Early shoulder injury to QB Rodgers puts Bears at competitive advantage
BY MARK POTASH Staff Reporter November 4, 2013 10:14PM
Updated: November 5, 2013 7:45AM
GREEN BAY, Wis. — The Bears had sympathy for Green Bay Packers quarterback Aaron Rodgers. But only so much.
‘‘Man, we don’t care who’s in the game,’’ said Bears defensive end Julius Peppers. ‘‘We wish him a speedy recovery and all that. But we didn’t have Jay [Cutler] in the game. Or Lance [Briggs]. We had guys out.’’
But there was no denying that Rodgers’ absence after suffering a shoulder injury in the first quarter made a difference. Rodgers came in 8-2 against the Bears with 19 touchdowns, six interceptions and a 102.6 passer rating. His replacement, journeyman Seneca Wallace, was 11-for-19 for 114 yards, no touchdowns, one interception and a 53.4 rating. That’s pretty significant.
‘‘Right,’’ Peppers said. ‘‘But who cares?’’
The Bears sure don’t after beating the Packers 27-20 on Monday night at Lambeau Field. Rodgers was 1-for-2 for 27 yards in seven snaps before he suffered the injury when Shea McClellin sacked him to force the Packers to settle for Mason Crosby’s 30-yard field goal for a 3-0 lead. He never returned.
‘‘That was huge,’’ Bears safety Chris Conte said. ‘‘I think we played him pretty well when he was in there. We held them to a field goal on that first drive. But when he got hurt, they committed to the run. It would have been a different game had he not gotten hurt.’’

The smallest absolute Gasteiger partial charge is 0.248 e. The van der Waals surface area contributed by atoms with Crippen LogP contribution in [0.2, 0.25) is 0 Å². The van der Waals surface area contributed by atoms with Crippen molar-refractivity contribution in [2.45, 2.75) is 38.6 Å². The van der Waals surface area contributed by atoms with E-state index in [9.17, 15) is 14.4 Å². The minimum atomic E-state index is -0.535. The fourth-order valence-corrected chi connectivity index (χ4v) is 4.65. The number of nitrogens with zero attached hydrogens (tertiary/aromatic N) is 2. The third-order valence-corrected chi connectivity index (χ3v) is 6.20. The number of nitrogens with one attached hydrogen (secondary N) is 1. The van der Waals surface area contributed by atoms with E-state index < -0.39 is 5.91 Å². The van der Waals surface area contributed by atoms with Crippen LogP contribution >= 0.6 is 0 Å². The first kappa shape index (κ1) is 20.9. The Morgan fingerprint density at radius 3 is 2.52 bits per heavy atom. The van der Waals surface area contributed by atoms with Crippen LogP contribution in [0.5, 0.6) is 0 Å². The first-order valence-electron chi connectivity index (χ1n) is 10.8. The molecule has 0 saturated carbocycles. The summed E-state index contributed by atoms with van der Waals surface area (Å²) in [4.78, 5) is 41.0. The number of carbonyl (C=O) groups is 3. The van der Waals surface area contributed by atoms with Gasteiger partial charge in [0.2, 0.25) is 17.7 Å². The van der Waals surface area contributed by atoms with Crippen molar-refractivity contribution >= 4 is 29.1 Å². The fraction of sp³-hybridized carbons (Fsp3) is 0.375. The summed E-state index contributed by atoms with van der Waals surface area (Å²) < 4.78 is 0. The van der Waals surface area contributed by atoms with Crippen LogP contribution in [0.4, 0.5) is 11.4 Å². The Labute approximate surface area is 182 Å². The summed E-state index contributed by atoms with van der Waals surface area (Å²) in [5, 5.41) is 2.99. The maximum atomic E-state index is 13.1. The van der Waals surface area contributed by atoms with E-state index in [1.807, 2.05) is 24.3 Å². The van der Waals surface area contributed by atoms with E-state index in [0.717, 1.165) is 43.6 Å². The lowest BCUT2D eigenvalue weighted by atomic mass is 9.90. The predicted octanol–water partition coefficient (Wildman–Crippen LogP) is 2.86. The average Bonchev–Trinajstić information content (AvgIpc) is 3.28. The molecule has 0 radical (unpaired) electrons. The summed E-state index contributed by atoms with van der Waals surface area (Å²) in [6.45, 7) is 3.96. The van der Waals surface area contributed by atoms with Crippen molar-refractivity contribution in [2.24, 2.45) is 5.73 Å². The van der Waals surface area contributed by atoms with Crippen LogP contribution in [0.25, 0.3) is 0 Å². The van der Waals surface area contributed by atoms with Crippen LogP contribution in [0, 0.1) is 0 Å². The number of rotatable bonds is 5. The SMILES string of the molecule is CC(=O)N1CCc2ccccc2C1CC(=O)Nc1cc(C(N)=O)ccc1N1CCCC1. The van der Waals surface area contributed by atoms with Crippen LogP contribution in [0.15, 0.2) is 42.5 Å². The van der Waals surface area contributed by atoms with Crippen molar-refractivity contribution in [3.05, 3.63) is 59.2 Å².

Wallace, 33, is 6-15 as a starter in eight NFL seasons and had not thrown a pass in a regular-season NFL game since 2011. Suddenly, Josh McCown was the best quarterback on the field — certainly the most prepared quarterback on the field. It tilted the game in the Bears’ favor.
‘‘Of course,’’ Conte said. ‘‘He’s an awesome player. He’s one of the best quarterbacks in the league. If he’s not in there, it’s helping us and hurting them. You never want to see a guy like that get hurt. You want their best effort. But it definitely was something that helped us win the game.’’
The Packers relied on running back Eddie Lacy, who had six carries in the first seven plays with Wallace at quarterback. But Rodgers’ absence was soon felt. Wallace was 0-for-3 on third-down passes in the second quarter as the Packers fell behind 14-10. And the Packers were 1-for-9 on third-down conversions for the game. A week ago, Rodgers was 10-of-10 for 172 yards and two touchdowns and a perfect 158.3 rating on third down. And the Packers were 13-of-18 for the game.
On short notice, Wallace was far from perfect. And not even close to Aaron Rodgers.
‘‘That’s the nature of the game,’’ Bears cornerback Tim Jennings said. ‘‘I think it put more pressure on them, because they had practiced with Aaron Rodgers all week. We just had to adjust on the fly and we put eight in the box to stop the run. We made the proper adjustments to slow them down.’’